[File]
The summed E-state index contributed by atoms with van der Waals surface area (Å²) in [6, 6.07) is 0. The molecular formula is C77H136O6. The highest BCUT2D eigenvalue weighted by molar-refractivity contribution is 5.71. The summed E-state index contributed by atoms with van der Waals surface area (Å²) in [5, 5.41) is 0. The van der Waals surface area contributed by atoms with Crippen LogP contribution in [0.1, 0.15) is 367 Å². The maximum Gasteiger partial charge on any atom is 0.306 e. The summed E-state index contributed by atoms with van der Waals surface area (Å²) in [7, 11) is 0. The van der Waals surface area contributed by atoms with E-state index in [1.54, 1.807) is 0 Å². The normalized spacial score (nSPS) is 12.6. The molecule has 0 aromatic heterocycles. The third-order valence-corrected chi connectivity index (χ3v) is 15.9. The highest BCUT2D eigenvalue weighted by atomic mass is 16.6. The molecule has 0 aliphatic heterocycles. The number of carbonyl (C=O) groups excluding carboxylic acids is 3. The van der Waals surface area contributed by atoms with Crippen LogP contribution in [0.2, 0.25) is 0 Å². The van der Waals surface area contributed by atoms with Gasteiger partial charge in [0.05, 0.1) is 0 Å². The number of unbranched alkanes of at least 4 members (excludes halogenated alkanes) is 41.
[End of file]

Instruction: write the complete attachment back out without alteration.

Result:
The summed E-state index contributed by atoms with van der Waals surface area (Å²) in [6, 6.07) is 0. The molecular formula is C77H136O6. The highest BCUT2D eigenvalue weighted by molar-refractivity contribution is 5.71. The summed E-state index contributed by atoms with van der Waals surface area (Å²) in [5, 5.41) is 0. The van der Waals surface area contributed by atoms with Crippen LogP contribution in [0.1, 0.15) is 367 Å². The maximum Gasteiger partial charge on any atom is 0.306 e. The summed E-state index contributed by atoms with van der Waals surface area (Å²) in [7, 11) is 0. The van der Waals surface area contributed by atoms with E-state index in [1.54, 1.807) is 0 Å². The normalized spacial score (nSPS) is 12.6. The molecule has 0 aromatic heterocycles. The third-order valence-corrected chi connectivity index (χ3v) is 15.9. The highest BCUT2D eigenvalue weighted by atomic mass is 16.6. The molecule has 0 aliphatic heterocycles. The number of carbonyl (C=O) groups excluding carboxylic acids is 3. The van der Waals surface area contributed by atoms with Crippen LogP contribution in [0.2, 0.25) is 0 Å². The van der Waals surface area contributed by atoms with Gasteiger partial charge in [0.05, 0.1) is 0 Å². The number of unbranched alkanes of at least 4 members (excludes halogenated alkanes) is 41.